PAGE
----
You were hoping for at least one of The Professional's Salt Mines of Kansas postcards. Those always bust you up. How could there be salt in the Midwest? What oceans exist in Kansas? No. Junk mail, yes. But no card. So you do not know when he'll next be on the West Coast, and the East Coast is a bit beyond your frugal budget. But he admits, The Professional does, that he does not share your enthusiasm.

"Amateur hour," he commented on your handiwork, but then, to perhaps soften the blow, to ameliorate the harshness of his judgement by rendering it more constructive and encouraging, he added, "but I grant you your enthusiasm... You might not be an amateur forever..."


And it wasn't your fault, The Professional conceded, that the blood spurted so violently, spraying the bathroom ceiling and necessitating a bit of arson to cover up the whole misadventure; it wasn't your fault, you tell yourself, that those people were too infirm or too old to escape the smoke.


The nearing whirlhum. Tharop throp thopthopthopthop.

The light from the biomechanical beast, a.k.a. police helicopter, the light sweeps forth from its bellybutton window umbilicus omphalos third chakra, a widening thread of energy, thick honeyed bundle of psyche, a beam of enquiry: light forced into life force (and, prayhaps, life forced into light force, for is not light the medium of terrible deistic Rilkian angels, arch or blue, fallen or true, guardians, avengers, exterminators?; for is not light a wedding of particle and wave in the crystal cathedral of timed space and spaced time...?).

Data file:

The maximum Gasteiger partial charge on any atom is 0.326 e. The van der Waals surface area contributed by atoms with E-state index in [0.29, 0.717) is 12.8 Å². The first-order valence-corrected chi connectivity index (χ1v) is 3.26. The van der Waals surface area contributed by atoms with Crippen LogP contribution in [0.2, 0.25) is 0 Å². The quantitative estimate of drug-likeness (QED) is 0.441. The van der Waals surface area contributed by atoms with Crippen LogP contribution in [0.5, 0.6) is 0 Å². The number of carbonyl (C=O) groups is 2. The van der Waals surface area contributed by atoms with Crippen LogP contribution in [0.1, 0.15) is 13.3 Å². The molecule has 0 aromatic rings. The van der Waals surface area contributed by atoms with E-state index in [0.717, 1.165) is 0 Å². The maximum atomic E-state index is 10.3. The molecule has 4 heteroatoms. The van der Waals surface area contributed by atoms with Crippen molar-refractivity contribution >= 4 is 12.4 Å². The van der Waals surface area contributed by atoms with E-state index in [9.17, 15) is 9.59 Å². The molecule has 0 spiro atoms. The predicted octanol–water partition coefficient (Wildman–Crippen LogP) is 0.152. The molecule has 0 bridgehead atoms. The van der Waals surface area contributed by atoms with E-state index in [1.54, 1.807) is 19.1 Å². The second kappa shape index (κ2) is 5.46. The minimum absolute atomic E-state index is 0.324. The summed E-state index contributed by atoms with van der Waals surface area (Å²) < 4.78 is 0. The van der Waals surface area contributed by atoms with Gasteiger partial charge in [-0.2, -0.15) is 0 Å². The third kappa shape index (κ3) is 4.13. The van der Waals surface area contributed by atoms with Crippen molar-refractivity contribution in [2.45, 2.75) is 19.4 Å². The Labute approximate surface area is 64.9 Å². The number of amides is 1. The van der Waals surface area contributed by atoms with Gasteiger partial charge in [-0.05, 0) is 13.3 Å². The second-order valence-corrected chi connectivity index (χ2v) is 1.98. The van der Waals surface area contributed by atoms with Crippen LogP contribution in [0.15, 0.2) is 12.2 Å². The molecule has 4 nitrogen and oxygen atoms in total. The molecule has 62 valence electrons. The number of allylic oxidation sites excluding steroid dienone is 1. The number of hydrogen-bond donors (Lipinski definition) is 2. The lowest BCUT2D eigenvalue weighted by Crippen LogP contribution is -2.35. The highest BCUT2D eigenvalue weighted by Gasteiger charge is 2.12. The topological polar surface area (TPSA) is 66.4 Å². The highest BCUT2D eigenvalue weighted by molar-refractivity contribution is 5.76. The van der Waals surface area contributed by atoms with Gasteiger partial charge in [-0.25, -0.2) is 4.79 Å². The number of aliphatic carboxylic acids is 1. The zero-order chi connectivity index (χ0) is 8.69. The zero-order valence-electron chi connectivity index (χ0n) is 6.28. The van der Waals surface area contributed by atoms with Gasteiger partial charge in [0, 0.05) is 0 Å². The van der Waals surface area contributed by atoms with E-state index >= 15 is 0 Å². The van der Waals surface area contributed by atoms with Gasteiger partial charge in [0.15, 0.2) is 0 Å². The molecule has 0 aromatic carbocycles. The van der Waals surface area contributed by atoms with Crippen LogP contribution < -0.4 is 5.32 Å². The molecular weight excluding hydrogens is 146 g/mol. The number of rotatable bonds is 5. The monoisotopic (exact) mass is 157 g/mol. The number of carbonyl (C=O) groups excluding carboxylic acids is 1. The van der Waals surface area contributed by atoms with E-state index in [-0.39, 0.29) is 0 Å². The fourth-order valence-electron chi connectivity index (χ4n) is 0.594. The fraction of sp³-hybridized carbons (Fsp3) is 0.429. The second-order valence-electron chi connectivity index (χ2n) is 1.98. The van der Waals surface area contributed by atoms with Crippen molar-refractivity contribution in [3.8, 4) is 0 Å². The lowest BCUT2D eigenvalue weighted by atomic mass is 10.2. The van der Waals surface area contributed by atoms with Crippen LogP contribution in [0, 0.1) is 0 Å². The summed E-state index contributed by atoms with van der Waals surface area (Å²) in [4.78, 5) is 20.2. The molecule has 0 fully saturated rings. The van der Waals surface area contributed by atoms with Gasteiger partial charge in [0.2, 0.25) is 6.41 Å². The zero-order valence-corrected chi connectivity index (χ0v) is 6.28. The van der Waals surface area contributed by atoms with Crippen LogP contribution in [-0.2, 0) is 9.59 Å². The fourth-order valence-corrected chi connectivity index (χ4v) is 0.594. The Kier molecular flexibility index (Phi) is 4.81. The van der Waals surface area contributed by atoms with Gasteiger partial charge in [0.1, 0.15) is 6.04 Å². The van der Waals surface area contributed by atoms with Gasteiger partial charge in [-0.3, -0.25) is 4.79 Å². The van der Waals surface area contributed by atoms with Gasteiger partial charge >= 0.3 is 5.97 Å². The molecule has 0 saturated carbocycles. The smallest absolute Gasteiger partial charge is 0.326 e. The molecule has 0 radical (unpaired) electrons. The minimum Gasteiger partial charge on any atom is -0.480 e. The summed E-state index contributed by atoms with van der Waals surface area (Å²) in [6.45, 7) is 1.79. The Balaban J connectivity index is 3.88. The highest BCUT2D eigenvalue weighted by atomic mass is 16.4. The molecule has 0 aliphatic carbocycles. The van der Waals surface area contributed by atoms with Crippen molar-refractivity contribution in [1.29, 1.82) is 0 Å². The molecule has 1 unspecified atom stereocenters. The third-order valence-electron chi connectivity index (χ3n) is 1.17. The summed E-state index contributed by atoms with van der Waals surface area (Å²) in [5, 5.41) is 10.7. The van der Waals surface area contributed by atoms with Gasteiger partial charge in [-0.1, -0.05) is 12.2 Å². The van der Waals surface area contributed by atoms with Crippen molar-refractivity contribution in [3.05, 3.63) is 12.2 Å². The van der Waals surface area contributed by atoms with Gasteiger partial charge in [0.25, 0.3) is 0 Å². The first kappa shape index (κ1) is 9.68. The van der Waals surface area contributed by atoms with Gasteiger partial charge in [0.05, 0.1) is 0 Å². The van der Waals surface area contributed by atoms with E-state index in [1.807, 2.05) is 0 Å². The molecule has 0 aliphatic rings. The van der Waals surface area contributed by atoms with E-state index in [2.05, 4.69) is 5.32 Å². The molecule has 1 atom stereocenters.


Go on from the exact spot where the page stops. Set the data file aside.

But, alas and alack, it is a case of too little done too late, for the deed dirty has been written, the deed dirty has been done, and you have departed from the parking lot of broken no deposit dreams.

The fading whirlhum.

Tharop throp thopthopthopthopthop.


You strap your leg on, upon waking up; it's a good leg, the best Goddamn prosthesis the V. A. could buy. So it's another day, another vengeance:

For all that you do try to join the Family of Man, you find that you are Not Of The Tribe, Not Of The Hive, they know things, they do things you don't quite understand, all of them (well, not The Professional);

And (even at your quotidian paper shuffle some call work, where you would expect a modicum of solidarity, of bonhomie, of cliques and factions, of personable conviviality, of replies to your salutations) you're pretty sure they wink when you turn your back, snigger when you leave the room, and burst into canons of laughter, paroxysms of hysterical smug amusement rippling, cas-cading, hiho sliver, following you down down down the street to the grocery store, the Alpha Ralpha, where you buy your generic aspirin, no Tylenol for you.